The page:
The request for a review may cause panic if you do not have your entitlement or inventory data available, or the appropriate Software Asset Management processes in place within your organization. It is important to make contact with a Microsoft Certified Partner who will help gather the information for you. This may be your reseller, for example. If you have a SAM solution like Snow License Manager, then you are able to store all of your contracts centrally and pull a report of all installed Microsoft products and usage. If you don’t have Snow License Manager, then it is more than likely that the Microsoft Partner that you use will as Snow Software technology is used by more Microsoft Partners than any other SAM platform.


If this is genuinely a time where you can’t provide the data or resources for whatever reason, then you can ask Microsoft to delay the review. Microsoft understands business pressures, so as long as you acknowledge the request for a review and provide a valid reason as to why you need to delay the review, then Microsoft will likely be accommodating to some degree. However, the Review will happen eventually and the delay of a Review is at the discretion of Microsoft’s SAM team as to whether the customer has a genuine business justification to delay.


A typical Review looks at your deployment versus entitlement information from the date Microsoft makes contact with you.  Microsoft will use the Microsoft License Statement to call out the agreements they wish to question you about, asking you to provide information by a set date. When Microsoft receives your License Verification Worksheet (the data), it will produce and send you an estimated license ownership position document back within seven days. Customers who have Snow License Manager can populate the data required within minutes so they can respond to Microsoft in a quick and effective manner. A review starts when both parties agree they are ready, and will take as long as it takes with no set deadlines.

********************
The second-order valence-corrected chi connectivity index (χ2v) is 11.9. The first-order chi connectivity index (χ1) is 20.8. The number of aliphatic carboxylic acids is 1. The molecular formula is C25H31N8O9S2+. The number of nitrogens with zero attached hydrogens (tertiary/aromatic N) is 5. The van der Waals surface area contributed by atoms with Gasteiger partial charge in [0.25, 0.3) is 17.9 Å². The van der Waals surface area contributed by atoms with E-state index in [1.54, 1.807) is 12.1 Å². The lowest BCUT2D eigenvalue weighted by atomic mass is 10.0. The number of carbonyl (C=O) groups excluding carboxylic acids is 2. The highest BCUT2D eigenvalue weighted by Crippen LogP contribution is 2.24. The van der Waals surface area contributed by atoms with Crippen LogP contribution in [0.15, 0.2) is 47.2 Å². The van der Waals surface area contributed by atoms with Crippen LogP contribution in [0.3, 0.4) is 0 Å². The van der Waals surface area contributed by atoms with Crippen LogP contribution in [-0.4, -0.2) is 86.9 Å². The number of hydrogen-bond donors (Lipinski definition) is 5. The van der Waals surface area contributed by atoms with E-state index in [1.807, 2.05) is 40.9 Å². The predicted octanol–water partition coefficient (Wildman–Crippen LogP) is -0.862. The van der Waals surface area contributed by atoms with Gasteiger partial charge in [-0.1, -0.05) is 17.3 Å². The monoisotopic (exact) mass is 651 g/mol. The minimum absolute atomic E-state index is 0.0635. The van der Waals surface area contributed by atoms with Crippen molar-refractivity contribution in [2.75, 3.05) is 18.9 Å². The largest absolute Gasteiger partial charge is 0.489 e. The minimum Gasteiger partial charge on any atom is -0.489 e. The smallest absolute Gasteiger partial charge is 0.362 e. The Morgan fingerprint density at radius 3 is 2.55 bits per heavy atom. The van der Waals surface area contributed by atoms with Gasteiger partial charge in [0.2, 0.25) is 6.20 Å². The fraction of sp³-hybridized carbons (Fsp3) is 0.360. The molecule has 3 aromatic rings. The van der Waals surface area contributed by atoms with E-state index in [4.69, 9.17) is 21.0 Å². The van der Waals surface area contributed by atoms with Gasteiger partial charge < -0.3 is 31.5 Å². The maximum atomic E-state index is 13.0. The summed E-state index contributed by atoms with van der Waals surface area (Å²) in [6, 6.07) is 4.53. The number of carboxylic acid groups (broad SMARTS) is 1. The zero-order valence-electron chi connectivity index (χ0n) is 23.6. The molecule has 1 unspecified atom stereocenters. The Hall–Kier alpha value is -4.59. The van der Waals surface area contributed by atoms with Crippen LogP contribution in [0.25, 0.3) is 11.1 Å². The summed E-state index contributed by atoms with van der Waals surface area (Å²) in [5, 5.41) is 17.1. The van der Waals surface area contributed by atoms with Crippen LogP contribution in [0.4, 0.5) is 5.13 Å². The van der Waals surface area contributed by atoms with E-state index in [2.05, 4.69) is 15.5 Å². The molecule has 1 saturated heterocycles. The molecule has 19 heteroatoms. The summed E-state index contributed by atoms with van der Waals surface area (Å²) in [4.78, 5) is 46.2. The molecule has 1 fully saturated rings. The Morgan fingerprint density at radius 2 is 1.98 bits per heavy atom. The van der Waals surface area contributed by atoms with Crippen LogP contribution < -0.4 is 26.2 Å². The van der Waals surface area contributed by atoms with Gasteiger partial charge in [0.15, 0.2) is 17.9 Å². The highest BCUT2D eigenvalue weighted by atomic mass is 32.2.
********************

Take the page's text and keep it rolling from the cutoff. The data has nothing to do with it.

The conclusion of a Microsoft Review is quite different to an Audit. It is a more flexible, forward thinking activity. It is used to make sure that customers are using Microsoft technologies, and to move customers to new Microsoft technologies such as the Cloud or Office 365. If you have been found short of licenses, Microsoft will simply ask you to ‘true-up’ paying only for the shortfall via your IT Partner/Reseller within 14 days.

Or, if you are under-licensed on a certain product Microsoft will encourage you to move to the latest version at a discounted cost, or even offer you a discounted deal to move to the Cloud. You do not have this level of flexibility or discounted licenses at the conclusion of an Audit.